“So, for instance, Kevin took the one-year deal on his own. So that was kind of the elephant in the room,” he said. “And although Steve’s approach was like, ‘Hey, guys, let’s approach this year because we don’t know what next year brings,’ you’ve got Kevin’s contract, you’ve got [Klay Thompson]’s contract, and I kind of got thrown in that contract thing, although I had another year after that year, which was this year. And so that was kind of the elephant in the room, and although Steve would kind of hit on it, [saying] ‘Let’s just enjoy this year for what it is because we don’t know what next year holds,’ it didn’t necessarily carry the same weight because what should have happened was Kevin come out and say, ‘Hey, man, this is it, so let’s do this,’ or, ‘This isn’t it.’”
So is Dray basically calling Durant a coward for refusing to address the matter—to either the team or the media—and leaving that responsibility to his teammates? After months of navigating that contentious dynamic, it makes a lot more sense now why Green and Durant got into a heated confrontation in the middle of their final season together that would spell the team’s doom.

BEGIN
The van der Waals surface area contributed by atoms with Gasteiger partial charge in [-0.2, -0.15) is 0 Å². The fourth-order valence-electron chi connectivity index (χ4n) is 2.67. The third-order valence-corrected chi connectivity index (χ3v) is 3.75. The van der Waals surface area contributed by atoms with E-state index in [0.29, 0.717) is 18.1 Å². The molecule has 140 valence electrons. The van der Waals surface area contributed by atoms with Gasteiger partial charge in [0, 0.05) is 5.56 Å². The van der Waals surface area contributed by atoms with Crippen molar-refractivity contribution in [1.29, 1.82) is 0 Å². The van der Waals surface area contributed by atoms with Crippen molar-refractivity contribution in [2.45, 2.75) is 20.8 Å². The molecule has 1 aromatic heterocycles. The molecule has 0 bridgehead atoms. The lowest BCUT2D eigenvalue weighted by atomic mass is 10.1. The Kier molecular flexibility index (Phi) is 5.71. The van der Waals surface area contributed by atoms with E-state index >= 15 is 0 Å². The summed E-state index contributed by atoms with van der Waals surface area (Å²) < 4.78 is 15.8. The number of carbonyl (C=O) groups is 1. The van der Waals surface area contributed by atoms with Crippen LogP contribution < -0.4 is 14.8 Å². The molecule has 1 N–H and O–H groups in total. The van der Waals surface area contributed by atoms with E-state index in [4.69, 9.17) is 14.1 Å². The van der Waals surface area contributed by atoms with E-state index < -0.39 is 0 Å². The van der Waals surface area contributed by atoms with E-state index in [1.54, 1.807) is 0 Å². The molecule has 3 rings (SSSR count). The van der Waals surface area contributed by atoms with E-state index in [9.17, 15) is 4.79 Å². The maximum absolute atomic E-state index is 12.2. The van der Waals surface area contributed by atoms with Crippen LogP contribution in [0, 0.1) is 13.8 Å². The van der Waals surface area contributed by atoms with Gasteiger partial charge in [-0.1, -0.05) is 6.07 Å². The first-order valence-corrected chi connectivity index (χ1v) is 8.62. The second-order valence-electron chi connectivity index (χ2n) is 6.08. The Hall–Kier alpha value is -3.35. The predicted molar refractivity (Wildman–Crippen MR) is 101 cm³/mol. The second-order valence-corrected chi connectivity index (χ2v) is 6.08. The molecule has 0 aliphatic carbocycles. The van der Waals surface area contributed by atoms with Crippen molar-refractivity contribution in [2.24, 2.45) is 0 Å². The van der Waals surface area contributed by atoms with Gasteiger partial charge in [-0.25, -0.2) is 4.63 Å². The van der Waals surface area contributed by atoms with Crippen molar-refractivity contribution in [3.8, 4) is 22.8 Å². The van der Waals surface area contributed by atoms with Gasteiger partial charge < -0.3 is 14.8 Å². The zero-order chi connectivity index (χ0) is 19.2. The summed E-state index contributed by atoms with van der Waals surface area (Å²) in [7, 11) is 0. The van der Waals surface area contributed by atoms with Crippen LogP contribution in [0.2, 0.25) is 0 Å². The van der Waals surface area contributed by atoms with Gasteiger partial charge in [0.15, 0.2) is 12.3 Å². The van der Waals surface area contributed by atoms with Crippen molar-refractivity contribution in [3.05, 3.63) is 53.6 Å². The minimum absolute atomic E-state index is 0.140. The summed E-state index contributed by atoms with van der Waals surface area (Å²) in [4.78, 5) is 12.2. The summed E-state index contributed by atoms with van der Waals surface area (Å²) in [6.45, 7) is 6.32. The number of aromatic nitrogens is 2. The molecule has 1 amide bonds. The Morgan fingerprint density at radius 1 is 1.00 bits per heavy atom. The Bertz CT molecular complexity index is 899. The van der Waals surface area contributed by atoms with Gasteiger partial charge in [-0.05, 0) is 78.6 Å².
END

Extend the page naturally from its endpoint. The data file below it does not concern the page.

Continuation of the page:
“You can’t just leave the elephant in the room, because what happened was the question came to us every day, like every time we spoke to the media, Klay and myself was asked about our contract,” Green said. “It was strictly due to Kevin, because while that was going on, Klay was saying, ‘I want to be a Warrior forever. I want to be here. We started this thing. This is where I want to be.’ I’m saying, ‘Yo, I want to be here for my career. We started this, we built this, I want to finish my career here with the guys I started it with.’ And then you kind of had Kevin, [saying] like, ‘I don’t know what I’m going to do next year, and it don’t matter’; but it does matter, because you’re not the only person that has to answer that question.”
Green then proceeded to address Durant directly.